Coronavirus outbreak poses particular risk for dietary supplement industryCoronavirus outbreak poses particular risk for dietary supplement industry
The coronavirus outbreak is already impacting business travel for the supplement industry, but some insiders say companies should be prepared for an extended supply chain disruption.
February 1, 2020
The coronavirus outbreak in China carries potentially enormous implications for the dietary supplement industry, but a rapidly changing situation has not made it easy for companies to plan a response.
With such a large percentage of ingredients originating in China, dietary supplement brands could be especially vulnerable to trade disruptions and companies that engage in business travel there are already responding.
NOW Foods CEO Jim Emme said the company is looking at business travel and safety of employees “first and foremost” and that “pre-buying” ingredients in response to the Trump administration’s trade war may have left them in a good position for raw materials. The outbreak’s epicenter in the city of Wuhan is in an area where brands source amino acids and vitamin C, Emme said. Ingredient supply has not been an issue for his company, but that will likely change, he said. Coronavirus will be “disruptive,” Emme said, “it’s just a matter of how disruptive.”
Len Monheit, CEO at the Trust Transparency Center, said he has been told manufacturing plants have already been shut down and that companies may need to plan for long-term disruption. “I don’t believe in fearmongering for fearmongering’s sake, but you have to know this is a significant business risk right now,” Monheit said.
Ahead of the long-term implications, business travel is the most immediate impact. On Jan. 31, the Trump administration instituted a ban on non-U.S. citizens entering the United States if they had recently visited China. The order also means that U.S. citizens who visited the Hubei province within the past 14 days face mandatory quarantine. U.S. citizens who visited other areas are subject to screening and self-quarantine.
Hours before the ban was announced, Emme explained that NOW employees returning from China have been asked to work from home for two weeks following their return. He also said international travel was on hold for “two or three weeks.” The impact is already being felt. “We have one of our QC who’s stuck there,” Emme said. “He’s not able to get out.”
US-China Health Products Association Executive Director Jeff Crowther said February events have already been canceled in China and the outlook could be doubtful for planned events for March and onward. His organization may lose speakers for Natural Products Expo West. “I’ve got five speakers, two of whom are coming from mainland China. At this point, we’re not sure if they are going to come or not.”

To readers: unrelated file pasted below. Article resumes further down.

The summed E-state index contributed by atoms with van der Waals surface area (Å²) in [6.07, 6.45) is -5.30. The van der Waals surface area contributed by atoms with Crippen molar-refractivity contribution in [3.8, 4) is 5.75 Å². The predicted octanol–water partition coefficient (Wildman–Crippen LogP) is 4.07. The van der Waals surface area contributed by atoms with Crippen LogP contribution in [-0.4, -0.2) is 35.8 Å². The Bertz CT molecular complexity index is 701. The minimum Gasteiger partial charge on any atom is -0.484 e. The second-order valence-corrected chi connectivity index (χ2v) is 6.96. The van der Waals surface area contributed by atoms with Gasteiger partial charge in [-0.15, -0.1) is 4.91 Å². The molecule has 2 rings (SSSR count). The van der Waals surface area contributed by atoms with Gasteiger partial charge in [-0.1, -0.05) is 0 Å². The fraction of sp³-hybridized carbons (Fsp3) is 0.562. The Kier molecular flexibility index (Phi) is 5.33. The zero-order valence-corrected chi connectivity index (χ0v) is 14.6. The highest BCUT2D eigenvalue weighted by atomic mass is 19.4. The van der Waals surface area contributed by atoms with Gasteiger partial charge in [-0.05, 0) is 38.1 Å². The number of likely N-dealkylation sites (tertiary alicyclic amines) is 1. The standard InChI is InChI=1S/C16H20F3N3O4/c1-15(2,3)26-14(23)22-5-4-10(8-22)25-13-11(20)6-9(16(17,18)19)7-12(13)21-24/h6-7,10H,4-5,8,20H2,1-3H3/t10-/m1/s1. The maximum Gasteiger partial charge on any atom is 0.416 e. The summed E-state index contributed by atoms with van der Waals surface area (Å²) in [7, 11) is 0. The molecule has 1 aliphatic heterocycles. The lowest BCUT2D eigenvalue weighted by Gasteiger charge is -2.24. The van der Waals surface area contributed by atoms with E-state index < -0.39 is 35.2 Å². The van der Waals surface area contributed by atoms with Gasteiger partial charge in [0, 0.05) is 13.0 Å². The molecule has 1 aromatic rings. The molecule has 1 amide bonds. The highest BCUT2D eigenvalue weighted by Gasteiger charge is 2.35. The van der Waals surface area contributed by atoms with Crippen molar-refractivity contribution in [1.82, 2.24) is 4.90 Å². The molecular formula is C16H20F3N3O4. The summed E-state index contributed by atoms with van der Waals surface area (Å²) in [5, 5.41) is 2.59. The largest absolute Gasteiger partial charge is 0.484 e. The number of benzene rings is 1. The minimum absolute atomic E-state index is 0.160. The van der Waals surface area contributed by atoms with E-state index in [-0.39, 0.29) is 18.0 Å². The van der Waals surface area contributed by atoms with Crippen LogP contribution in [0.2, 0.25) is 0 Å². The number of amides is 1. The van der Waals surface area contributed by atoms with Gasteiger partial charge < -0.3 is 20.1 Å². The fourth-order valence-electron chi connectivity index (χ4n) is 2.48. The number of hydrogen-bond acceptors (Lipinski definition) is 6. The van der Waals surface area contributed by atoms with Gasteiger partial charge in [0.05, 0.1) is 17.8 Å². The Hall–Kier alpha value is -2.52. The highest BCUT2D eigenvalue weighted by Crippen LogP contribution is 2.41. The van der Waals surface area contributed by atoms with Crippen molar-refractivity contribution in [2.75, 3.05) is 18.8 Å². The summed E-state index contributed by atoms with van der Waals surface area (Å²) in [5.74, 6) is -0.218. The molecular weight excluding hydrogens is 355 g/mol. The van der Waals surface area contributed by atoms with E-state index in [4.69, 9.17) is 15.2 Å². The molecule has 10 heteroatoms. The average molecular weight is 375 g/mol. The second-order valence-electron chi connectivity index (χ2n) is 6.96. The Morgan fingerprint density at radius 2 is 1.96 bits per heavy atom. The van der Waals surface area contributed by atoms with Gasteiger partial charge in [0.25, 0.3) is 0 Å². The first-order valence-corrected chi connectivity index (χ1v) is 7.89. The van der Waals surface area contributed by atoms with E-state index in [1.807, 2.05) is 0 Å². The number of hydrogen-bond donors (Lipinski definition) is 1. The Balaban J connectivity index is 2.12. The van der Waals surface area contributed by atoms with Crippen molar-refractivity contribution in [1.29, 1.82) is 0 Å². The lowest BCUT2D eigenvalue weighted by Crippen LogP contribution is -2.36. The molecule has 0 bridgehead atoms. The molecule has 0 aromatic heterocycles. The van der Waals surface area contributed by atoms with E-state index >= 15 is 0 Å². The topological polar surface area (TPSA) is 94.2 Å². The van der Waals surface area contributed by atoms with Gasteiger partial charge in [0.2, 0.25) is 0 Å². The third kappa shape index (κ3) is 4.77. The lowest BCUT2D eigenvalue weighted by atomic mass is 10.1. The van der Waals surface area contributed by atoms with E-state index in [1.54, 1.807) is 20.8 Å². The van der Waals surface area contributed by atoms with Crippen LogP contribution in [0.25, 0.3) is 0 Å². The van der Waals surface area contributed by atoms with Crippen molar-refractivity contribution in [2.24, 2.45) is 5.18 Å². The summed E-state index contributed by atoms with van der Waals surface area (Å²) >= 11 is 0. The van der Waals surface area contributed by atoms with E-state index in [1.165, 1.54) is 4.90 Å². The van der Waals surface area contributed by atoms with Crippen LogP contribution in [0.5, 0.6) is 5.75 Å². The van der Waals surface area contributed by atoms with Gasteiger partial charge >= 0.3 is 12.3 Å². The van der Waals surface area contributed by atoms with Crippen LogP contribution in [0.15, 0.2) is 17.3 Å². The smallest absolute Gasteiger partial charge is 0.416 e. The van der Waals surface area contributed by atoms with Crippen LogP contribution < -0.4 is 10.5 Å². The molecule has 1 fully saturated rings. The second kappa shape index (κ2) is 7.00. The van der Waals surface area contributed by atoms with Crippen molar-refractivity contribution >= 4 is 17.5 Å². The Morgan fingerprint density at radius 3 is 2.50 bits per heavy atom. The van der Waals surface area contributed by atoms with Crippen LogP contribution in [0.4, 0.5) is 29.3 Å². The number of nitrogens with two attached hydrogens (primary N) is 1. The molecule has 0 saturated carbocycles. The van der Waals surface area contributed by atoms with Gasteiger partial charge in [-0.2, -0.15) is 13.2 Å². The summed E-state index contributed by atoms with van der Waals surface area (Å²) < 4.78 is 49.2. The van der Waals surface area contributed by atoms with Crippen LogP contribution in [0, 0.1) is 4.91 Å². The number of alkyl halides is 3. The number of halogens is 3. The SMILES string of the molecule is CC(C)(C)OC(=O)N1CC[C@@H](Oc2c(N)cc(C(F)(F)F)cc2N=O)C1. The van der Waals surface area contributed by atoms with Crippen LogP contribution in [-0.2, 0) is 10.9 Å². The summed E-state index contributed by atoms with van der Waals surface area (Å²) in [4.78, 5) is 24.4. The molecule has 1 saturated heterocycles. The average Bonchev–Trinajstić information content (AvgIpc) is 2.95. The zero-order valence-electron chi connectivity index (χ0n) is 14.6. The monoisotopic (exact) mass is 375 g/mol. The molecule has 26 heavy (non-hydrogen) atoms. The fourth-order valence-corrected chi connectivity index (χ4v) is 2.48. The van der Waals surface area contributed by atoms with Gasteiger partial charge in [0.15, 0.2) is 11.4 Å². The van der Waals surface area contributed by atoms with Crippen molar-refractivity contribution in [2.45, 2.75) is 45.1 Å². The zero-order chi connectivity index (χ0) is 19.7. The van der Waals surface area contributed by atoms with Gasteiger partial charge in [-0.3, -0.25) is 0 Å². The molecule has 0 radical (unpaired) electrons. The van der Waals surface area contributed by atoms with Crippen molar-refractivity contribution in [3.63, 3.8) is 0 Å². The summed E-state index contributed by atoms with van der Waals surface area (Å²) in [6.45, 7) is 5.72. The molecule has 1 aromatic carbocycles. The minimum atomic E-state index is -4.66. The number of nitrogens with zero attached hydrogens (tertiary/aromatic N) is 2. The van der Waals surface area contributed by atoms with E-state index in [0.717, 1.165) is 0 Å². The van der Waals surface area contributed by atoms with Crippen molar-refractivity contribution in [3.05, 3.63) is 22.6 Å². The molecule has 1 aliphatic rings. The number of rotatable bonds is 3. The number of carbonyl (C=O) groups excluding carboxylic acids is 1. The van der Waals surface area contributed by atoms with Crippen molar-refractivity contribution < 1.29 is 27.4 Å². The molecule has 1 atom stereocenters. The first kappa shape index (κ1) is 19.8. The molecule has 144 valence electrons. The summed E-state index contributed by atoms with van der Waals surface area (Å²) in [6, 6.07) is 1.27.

The next 10 days will be crucial, Crowther said. Chinese authorities extended Chinese New Year vacations to minimize travel while they evaluate the virus’ spread. That means many manufacturing plants have already been shut down and the immediate impact of the virus on raw materials supply has been blunted.
But that extension ends Feb. 8, Crowther said, which could increase the risk of a pandemic. “You’re going to have millions of people on the subways, planes and trains trying to be back home.”
If the virus spreads further, more areas could be quarantined and more shutdowns would be expected. That’s when the impact on the supply chain could be amplified, but at that point few industries would escape impact. “If we see a huge increase in cases popping up all over, China and the rest of the world is going to be shut down into the summer,” Crowther said.
Beyond the immediate crisis and consequences that could extend well into the year, Monheit said the dietary supplement industry should be prepared for a more indirect impact. U.S. consumers are largely not aware that many of the ingredients are sourced from China, a country with a less-than-stellar reputation for quality. If the coronavirus stays in the news and supplement prices or supply are affected, consumers could make the connection in a way they had not before, Monheit said. “This is that unpredictable crisis that could expose a very complicated and convoluted supply chain.”
Bob Capelli is watching the situation but said he is not overly alarmed. Capelli is the vice president of global marketing at Algae Health Sciences, which has facilities in China. Capelli said the company has not experienced problems yet and is not going to react until it knows more. He pointed to the severe acute respiratory syndrome (SARS) outbreak in the early 2000s that was heavily reported but had little impact on the industry. It’s very possible the same thing could happen again, he said. “It could peter out to nothing very quickly,” Capelli said.
Until something changes, Capelli said, the plan for Alage Health Sciences is “ business as usual.”
John Vernardos, who traveled in China for Herbalife during the SARS outbreak, also said the industry should not overreact. Vernardos who recently left BodyBuilding.com to form the CBD Association said there is no sign that ingredients could be contaminated with the virus, which means whatever trade disruption that happens would be temporary. Shipments would be delayed but not destroyed.
A more immediate risk, Vernardos said, is that the “bottom feeders” will exploit the crisis. “Some supplement company is going to get out there and say ‘Take this product to make you immune.”
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